SENATOR WICKERSHAM:  Thank you, Mr. President.  I rise in opposition to Senator Chambers' amendment.  I'm sure that's no surprise to anyone here.  Senator Chambers indicates that we ought to collect the money first and then be able to provide for the rate reduction.  We can reasonably expect that the revenues that we're projecting are going to be there.  We do have the resources to support the reduction, the credit, and the deduction that are provided for in the amendment.  I'm not as fearful as Senator Chambers is of the immediate future, that is the next two years.  I did have misgivings about the next four years and have expressed these earlier when we were debating this bill.  But we are in a very sound, fiscally responsible position if we adopt the amendment that was proposed to you this evening for a two-year reduction in rates, an increase in the personal exemption, and full deduction for your self-employed health insurance.  That is fiscally responsible, it is possible to do, it will benefit the citizens of the state of Nebraska.  There's no need to knock when you're out and delay.  And in fact, that would produce some of the effect that Senator Tyson mentioned.  That is, people simply making uneconomic decisions to take advantage of some perceived income tax advantage.  That would be totally inappropriate, and I don't think we should ever adopt policies that will, in fact, induce people to make those kinds of decisions.  So I would oppose Senator Chambers' amendment and hope that this body will reject it once it comes to a vote.


SENATOR BRASHEAR:  Thank you, Senator Wickersham.  Senator Maurstad.


SENATOR MAURSTAD:  I rise in opposition to the Chambers amendment.  Actually, the fiscal board has been very accurate in their projections.  Most of the surplus that has accrued this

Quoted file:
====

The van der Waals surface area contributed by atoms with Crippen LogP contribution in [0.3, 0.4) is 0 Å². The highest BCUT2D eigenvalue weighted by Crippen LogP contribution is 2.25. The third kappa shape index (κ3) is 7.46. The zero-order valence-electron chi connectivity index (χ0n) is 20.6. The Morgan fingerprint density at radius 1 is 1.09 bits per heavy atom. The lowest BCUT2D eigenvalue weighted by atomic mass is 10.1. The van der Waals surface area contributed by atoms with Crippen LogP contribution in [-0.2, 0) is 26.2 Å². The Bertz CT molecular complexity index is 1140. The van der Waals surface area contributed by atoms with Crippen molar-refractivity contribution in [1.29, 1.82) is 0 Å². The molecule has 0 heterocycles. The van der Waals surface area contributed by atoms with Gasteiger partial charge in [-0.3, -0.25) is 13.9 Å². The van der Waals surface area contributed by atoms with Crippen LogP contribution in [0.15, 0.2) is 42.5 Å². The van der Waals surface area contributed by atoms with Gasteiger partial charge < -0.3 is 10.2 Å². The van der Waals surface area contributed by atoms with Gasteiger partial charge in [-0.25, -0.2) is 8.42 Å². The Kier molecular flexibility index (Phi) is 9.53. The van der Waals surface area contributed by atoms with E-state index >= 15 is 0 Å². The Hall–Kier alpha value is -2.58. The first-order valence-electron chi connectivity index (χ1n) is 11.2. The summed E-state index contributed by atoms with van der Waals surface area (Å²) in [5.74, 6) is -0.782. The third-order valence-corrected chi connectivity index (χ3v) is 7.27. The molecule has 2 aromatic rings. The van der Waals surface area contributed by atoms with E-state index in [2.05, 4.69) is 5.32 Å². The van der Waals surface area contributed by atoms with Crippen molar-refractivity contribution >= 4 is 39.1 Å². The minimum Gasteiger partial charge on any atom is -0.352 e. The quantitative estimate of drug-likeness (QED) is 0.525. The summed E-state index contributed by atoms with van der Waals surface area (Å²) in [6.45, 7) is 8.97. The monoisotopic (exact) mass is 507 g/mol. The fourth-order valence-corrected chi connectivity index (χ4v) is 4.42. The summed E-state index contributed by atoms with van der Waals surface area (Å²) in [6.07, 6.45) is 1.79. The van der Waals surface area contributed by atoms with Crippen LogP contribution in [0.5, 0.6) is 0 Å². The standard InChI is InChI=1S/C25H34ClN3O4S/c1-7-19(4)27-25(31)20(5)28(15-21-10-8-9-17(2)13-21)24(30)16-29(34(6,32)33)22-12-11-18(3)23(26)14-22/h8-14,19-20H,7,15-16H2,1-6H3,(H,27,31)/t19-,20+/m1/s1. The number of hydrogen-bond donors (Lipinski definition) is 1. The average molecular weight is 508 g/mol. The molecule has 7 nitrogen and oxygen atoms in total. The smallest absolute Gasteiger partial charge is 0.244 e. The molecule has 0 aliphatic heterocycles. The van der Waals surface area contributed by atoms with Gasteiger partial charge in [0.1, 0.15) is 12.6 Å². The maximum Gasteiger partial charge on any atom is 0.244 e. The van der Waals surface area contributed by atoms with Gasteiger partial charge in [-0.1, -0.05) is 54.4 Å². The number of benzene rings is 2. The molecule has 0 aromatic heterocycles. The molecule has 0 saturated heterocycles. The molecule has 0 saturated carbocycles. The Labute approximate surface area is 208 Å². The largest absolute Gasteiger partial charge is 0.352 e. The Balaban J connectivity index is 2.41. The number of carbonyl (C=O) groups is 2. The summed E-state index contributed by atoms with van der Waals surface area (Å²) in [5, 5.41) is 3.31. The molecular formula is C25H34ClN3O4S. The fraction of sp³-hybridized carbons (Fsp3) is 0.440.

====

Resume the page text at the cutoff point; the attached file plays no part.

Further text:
time they have accounted for as they meet on a quarterly basis, and have made the appropriate adjustments.  They, over the course of the last number of years, have been on target.  A lot of the surplus that we will carry over from the current biennium to the next biennium is as a result of what Senator Wesely mentioned this evening and Senator Land13 has mentioned before and I have mentioned in that we were looking at overprojections for certain aspect of the budget.  So we ended up not spending as much as we originally thought.  Now, the next two years include an average revenue growth of about 5.1 percent.  Our five year average, current rolling five-year average is 6.5 percent.  So we're not looking at a revenue projection at this point that is even near what we're currently bringing in, a point and a half less.  The 15year average is 5.5 percent, so we're about a half a percent below the 15-year average of revenue growth.  So these are not wildly determined numbers.  These are numbers that I believe are still on the conservative side, and the fiscal board are not a bunch of nitwits who get together every now and then, and after rolling the dice or throwing darts or doing whatever, some people think they must do to come up with their projections, but are, in fact, sound, esteemed economists that continually watch all aspects of our economy to try to determine what, in fact, the appropriate numbers should be for state government to use to adequately plan.  And they're adjusted on a quarterly basis, so we are continually updated with current information.  Now, I think this is an excellent way for state government to try to project what it's revenues are.  So I certainly oppose the one year.  As I indicated before, I feel the rate reduction, from a policy point of view, it's more sound to do that on a permanent basis.  I don't want there to be any misunderstanding relative to the health insurance deduction change that is long overdue.  There is inequity that currently exists between corporations that can deduct 100 percent of their health insurance costs and the sole proprietor, small business, that can't.  The federal government has finally recognized that and are phasing out, over the course of about the next decade,...